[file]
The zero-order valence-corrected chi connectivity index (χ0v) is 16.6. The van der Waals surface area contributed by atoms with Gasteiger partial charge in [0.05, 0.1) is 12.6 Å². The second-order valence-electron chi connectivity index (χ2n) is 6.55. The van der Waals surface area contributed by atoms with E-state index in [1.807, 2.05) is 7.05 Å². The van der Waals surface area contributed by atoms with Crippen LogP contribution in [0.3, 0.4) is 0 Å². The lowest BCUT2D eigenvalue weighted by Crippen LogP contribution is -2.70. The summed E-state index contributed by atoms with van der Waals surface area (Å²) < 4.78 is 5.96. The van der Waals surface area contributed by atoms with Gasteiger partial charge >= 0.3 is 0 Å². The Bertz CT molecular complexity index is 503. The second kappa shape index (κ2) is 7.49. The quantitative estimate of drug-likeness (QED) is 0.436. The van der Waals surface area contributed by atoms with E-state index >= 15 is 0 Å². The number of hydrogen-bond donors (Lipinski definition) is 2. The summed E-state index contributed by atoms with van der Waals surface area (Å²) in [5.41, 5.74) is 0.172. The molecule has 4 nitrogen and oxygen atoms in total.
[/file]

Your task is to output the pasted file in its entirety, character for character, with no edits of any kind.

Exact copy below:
The zero-order valence-corrected chi connectivity index (χ0v) is 16.6. The van der Waals surface area contributed by atoms with Gasteiger partial charge in [0.05, 0.1) is 12.6 Å². The second-order valence-electron chi connectivity index (χ2n) is 6.55. The van der Waals surface area contributed by atoms with E-state index in [1.807, 2.05) is 7.05 Å². The van der Waals surface area contributed by atoms with Crippen LogP contribution in [0.3, 0.4) is 0 Å². The lowest BCUT2D eigenvalue weighted by Crippen LogP contribution is -2.70. The summed E-state index contributed by atoms with van der Waals surface area (Å²) < 4.78 is 5.96. The van der Waals surface area contributed by atoms with Gasteiger partial charge >= 0.3 is 0 Å². The Bertz CT molecular complexity index is 503. The second kappa shape index (κ2) is 7.49. The quantitative estimate of drug-likeness (QED) is 0.436. The van der Waals surface area contributed by atoms with E-state index >= 15 is 0 Å². The number of hydrogen-bond donors (Lipinski definition) is 2. The summed E-state index contributed by atoms with van der Waals surface area (Å²) in [5.41, 5.74) is 0.172. The molecule has 4 nitrogen and oxygen atoms in total.